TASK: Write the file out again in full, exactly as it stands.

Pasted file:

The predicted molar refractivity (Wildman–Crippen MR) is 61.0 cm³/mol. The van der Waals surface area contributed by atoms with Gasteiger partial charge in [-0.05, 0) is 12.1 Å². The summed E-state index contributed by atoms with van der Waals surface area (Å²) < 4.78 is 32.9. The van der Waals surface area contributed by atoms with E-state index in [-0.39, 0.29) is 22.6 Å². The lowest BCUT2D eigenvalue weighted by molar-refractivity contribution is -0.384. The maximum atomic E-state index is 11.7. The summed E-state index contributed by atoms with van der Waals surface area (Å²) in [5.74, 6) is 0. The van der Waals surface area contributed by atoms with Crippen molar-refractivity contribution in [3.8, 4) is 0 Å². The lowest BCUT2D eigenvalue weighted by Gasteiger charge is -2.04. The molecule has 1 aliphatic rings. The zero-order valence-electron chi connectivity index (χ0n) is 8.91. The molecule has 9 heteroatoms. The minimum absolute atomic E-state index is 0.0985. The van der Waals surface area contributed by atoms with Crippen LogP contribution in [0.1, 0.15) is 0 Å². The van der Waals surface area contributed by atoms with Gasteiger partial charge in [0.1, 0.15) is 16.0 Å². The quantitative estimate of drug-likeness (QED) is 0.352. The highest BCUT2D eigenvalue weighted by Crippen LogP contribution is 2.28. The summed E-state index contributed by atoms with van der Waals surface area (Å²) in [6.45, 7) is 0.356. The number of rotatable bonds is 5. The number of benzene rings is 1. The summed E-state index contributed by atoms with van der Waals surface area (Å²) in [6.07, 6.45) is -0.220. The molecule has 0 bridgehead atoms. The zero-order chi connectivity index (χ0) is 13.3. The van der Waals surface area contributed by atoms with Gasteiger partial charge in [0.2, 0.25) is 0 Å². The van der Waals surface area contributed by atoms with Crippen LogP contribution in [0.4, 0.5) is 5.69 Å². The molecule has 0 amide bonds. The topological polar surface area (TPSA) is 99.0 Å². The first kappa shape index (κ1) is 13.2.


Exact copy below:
The predicted molar refractivity (Wildman–Crippen MR) is 61.0 cm³/mol. The van der Waals surface area contributed by atoms with Gasteiger partial charge in [-0.05, 0) is 12.1 Å². The summed E-state index contributed by atoms with van der Waals surface area (Å²) < 4.78 is 32.9. The van der Waals surface area contributed by atoms with E-state index in [-0.39, 0.29) is 22.6 Å². The lowest BCUT2D eigenvalue weighted by molar-refractivity contribution is -0.384. The maximum atomic E-state index is 11.7. The summed E-state index contributed by atoms with van der Waals surface area (Å²) in [5.74, 6) is 0. The van der Waals surface area contributed by atoms with Crippen molar-refractivity contribution in [3.8, 4) is 0 Å². The lowest BCUT2D eigenvalue weighted by Gasteiger charge is -2.04. The molecule has 1 aliphatic rings. The zero-order valence-electron chi connectivity index (χ0n) is 8.91. The molecule has 9 heteroatoms. The minimum absolute atomic E-state index is 0.0985. The van der Waals surface area contributed by atoms with Crippen LogP contribution in [0.1, 0.15) is 0 Å². The van der Waals surface area contributed by atoms with Gasteiger partial charge in [0.1, 0.15) is 16.0 Å². The quantitative estimate of drug-likeness (QED) is 0.352. The highest BCUT2D eigenvalue weighted by Crippen LogP contribution is 2.28. The summed E-state index contributed by atoms with van der Waals surface area (Å²) in [6.45, 7) is 0.356. The number of rotatable bonds is 5. The number of benzene rings is 1. The summed E-state index contributed by atoms with van der Waals surface area (Å²) in [6.07, 6.45) is -0.220. The molecule has 0 bridgehead atoms. The zero-order chi connectivity index (χ0) is 13.3. The van der Waals surface area contributed by atoms with Gasteiger partial charge in [0.2, 0.25) is 0 Å². The van der Waals surface area contributed by atoms with Crippen LogP contribution in [0.4, 0.5) is 5.69 Å². The molecule has 0 amide bonds. The topological polar surface area (TPSA) is 99.0 Å². The first kappa shape index (κ1) is 13.2.